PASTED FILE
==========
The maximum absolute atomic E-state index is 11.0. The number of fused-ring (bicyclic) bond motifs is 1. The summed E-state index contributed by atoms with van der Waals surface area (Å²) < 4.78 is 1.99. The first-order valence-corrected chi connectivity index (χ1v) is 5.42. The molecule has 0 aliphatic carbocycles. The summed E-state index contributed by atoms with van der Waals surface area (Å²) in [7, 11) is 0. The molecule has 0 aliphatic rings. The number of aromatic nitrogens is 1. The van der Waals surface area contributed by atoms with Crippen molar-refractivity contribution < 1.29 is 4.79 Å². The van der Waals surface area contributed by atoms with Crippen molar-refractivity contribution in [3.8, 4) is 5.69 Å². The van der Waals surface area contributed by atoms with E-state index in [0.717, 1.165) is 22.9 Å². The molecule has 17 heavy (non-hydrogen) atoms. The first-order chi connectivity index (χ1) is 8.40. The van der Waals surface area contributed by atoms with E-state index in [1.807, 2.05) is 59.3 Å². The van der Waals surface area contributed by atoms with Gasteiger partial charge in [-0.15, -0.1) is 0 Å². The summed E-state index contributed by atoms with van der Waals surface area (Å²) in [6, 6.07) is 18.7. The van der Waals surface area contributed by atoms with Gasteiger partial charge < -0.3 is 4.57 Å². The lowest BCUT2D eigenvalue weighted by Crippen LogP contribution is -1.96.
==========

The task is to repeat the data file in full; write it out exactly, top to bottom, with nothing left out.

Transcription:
The maximum absolute atomic E-state index is 11.0. The number of fused-ring (bicyclic) bond motifs is 1. The summed E-state index contributed by atoms with van der Waals surface area (Å²) < 4.78 is 1.99. The first-order valence-corrected chi connectivity index (χ1v) is 5.42. The molecule has 0 aliphatic carbocycles. The summed E-state index contributed by atoms with van der Waals surface area (Å²) in [7, 11) is 0. The molecule has 0 aliphatic rings. The number of aromatic nitrogens is 1. The van der Waals surface area contributed by atoms with Crippen molar-refractivity contribution < 1.29 is 4.79 Å². The van der Waals surface area contributed by atoms with Crippen molar-refractivity contribution in [3.8, 4) is 5.69 Å². The van der Waals surface area contributed by atoms with E-state index in [0.717, 1.165) is 22.9 Å². The molecule has 17 heavy (non-hydrogen) atoms. The first-order chi connectivity index (χ1) is 8.40. The van der Waals surface area contributed by atoms with E-state index in [1.807, 2.05) is 59.3 Å². The van der Waals surface area contributed by atoms with Gasteiger partial charge in [-0.15, -0.1) is 0 Å². The summed E-state index contributed by atoms with van der Waals surface area (Å²) in [6, 6.07) is 18.7. The van der Waals surface area contributed by atoms with Gasteiger partial charge < -0.3 is 4.57 Å². The lowest BCUT2D eigenvalue weighted by Crippen LogP contribution is -1.96.